A boundary is succinctly defined as a line. All around our world we have found lines that we can or cannot cross. We see both literal and metaphorical boundaries placed by friends, families and society. We wanted to take what we saw, and consider the real meaning of re-imaging boundaries. We tried to understand what boundaries were, and searched for work that both rejected and conformed to this idea of limits. We as a team realized that boundaries are placed not just by society, but also by people themselves. We wanted to explore taking away those boundaries, and moreover explore how different people force or try to take boundaries away. We found that artists, like everyone else, try desperately to either force boundaries on themselves or to take boundaries away. More specifically, we wanted to show both examples of subjects or artists embracing who they are, and also hiding behind another identity. We chose different pieces in different mediums that explored identity and dealt with the subject's physical self. The selection includes JD Talesek's Untitled, Carmine Santaniello's Uomo, Bern Boyle's Portrait of Michael Wilson, and Max Greenberg's Medicine Man and Affected and Valued. We hope these works display the two sides of boundary -- both the compliance and the refute.
Student Curators: Rachael Lee, Christian Meitzenheimer, Katie Weinholt, Indonica Hamdani, Nick Tatone
For our selection, we chose Derek Jackson's The Armory Show, Nevin Robinson's Gio, Bern Boyle's Portrait of Michael Wilson, Philip Calkins' Pride Kiss, and Eric Rhein's June Fifth - 1:15 PM. We felt that all of these photographs represented the idea of re-imagined boundaries either through the concept of racism, stereotypes, childhood or mental illness.
Derek Jackson's photograph depicts a white gay man wearing a shirt that proclaims that he loves black men. We thought this photograph was an important representation of re-imagined boundaries because the man, who is homosexual and thus defying those social boundaries, is also disregarding the social boundaries that have created racism.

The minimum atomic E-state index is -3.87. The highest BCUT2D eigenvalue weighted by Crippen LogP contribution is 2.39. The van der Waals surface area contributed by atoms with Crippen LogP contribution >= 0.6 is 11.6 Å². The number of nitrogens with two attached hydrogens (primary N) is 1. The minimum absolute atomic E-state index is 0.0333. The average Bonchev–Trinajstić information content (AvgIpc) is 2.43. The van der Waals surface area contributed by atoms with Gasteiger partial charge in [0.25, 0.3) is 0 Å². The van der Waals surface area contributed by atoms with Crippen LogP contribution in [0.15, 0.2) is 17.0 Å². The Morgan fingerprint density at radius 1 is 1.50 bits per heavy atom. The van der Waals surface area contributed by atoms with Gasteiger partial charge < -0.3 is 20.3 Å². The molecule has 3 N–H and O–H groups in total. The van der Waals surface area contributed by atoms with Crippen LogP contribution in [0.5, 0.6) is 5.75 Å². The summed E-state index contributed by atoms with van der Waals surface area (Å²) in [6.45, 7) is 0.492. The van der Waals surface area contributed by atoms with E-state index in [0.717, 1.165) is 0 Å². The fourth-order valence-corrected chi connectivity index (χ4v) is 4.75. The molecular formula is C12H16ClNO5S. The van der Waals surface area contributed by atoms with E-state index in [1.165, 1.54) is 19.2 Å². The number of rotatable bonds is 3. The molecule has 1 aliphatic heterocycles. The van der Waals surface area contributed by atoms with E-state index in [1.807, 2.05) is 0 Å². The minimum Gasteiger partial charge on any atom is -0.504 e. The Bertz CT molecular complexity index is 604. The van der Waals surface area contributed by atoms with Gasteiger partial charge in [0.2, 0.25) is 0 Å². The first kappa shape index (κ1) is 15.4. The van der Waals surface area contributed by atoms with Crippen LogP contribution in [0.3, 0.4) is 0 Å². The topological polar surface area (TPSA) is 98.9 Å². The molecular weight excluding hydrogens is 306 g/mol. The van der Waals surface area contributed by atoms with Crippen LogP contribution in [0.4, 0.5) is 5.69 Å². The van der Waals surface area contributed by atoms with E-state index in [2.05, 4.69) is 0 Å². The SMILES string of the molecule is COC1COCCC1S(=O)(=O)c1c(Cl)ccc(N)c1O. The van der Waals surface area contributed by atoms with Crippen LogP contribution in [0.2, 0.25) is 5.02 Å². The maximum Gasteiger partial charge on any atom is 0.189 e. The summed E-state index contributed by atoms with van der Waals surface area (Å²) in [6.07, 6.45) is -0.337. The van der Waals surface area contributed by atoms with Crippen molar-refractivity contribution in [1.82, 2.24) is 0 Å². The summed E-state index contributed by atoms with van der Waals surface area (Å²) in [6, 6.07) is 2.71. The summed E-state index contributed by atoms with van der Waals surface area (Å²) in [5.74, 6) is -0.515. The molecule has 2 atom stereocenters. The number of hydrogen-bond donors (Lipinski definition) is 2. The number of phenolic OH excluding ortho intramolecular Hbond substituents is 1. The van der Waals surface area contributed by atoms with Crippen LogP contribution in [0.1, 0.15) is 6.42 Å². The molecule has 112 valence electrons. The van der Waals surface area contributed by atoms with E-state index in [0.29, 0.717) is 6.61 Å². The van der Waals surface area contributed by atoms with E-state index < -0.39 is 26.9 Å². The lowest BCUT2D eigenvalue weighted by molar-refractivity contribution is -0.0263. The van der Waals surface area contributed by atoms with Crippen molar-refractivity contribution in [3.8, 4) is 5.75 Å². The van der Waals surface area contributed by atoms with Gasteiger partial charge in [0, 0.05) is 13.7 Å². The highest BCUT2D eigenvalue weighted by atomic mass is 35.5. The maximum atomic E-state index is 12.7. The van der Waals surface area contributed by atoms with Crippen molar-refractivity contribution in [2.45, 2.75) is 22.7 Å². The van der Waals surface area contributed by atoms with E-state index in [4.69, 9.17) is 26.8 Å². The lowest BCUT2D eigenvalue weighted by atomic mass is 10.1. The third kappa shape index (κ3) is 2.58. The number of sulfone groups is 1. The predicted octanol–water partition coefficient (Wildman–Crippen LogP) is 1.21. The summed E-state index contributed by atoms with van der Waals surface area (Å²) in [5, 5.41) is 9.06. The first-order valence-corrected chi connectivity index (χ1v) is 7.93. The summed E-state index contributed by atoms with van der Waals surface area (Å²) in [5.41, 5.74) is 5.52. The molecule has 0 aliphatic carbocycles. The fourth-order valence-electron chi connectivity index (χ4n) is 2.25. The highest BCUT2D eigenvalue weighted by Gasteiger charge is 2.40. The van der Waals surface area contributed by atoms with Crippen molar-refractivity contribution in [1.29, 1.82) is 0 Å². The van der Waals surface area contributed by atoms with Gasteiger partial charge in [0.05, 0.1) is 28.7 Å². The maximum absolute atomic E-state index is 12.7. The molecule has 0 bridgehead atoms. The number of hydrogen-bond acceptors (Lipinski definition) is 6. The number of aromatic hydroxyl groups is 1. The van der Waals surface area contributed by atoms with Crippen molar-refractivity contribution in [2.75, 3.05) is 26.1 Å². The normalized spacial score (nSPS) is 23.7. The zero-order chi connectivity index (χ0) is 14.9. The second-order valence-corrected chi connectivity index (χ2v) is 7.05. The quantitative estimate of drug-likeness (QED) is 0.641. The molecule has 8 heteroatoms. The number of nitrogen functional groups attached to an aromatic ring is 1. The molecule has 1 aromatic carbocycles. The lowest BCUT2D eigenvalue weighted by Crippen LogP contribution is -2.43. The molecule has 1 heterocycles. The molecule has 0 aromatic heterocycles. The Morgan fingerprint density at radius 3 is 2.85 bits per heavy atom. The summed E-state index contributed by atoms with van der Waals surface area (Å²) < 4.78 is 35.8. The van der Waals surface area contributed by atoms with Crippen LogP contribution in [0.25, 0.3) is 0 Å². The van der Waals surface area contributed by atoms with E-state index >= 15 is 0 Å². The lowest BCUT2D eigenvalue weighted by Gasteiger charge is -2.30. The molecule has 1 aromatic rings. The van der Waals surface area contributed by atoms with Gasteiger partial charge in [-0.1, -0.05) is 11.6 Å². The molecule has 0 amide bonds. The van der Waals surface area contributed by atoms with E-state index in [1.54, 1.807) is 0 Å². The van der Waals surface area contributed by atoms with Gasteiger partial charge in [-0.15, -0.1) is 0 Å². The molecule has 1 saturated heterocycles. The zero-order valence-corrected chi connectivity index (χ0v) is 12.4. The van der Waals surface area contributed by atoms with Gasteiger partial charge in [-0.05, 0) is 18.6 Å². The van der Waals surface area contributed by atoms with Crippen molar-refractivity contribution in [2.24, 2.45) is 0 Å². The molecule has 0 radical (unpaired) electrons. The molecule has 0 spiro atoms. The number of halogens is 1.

We chose Nevin Robinson's photograph, which shows a man smoking a cigarette and playing with trucks because he is an older man doing both adult and child activities. The cigarette represents his mature side, but playing with trucks shows his childlike qualities and his vulnerability. He is breaking the male stereotype by showing us his weak side. He is creating a new boundary by showing that not all men have to be conformed to society. It could also be suggested that his childhood has created a boundary for him, which he has been unable to escape. Perhaps this boundary has prevented him from fully becoming an adult.
Bern Boyle's portrait of Michael Wilson seemed appropriate for our selection of photos. Michael has tattoos all over his body and is not afraid to show them. It is apparent he is breaking a boundary by expressing himself through body art. Some parts of society frown upon a display of tattoos so openly shown. He is brave to express himself in such a way that the world does not always accept.
Philip Calkins' photograph is of two men kissing. We chose this because it is breaking boundary through a public display of same-sex affection. These men are brave to be affectionate in public because the world is still very critical about open gayness. These men in the photograph are opening the door for other couples.
Eric Rhein's photograph is of a man hooked up to an IV sitting on a couch with his partner. He appears to be bedridden and in this way, the disease has created a boundary on his life. Because of the disease he is unable to participate in everyday activities that he could have enjoyed otherwise.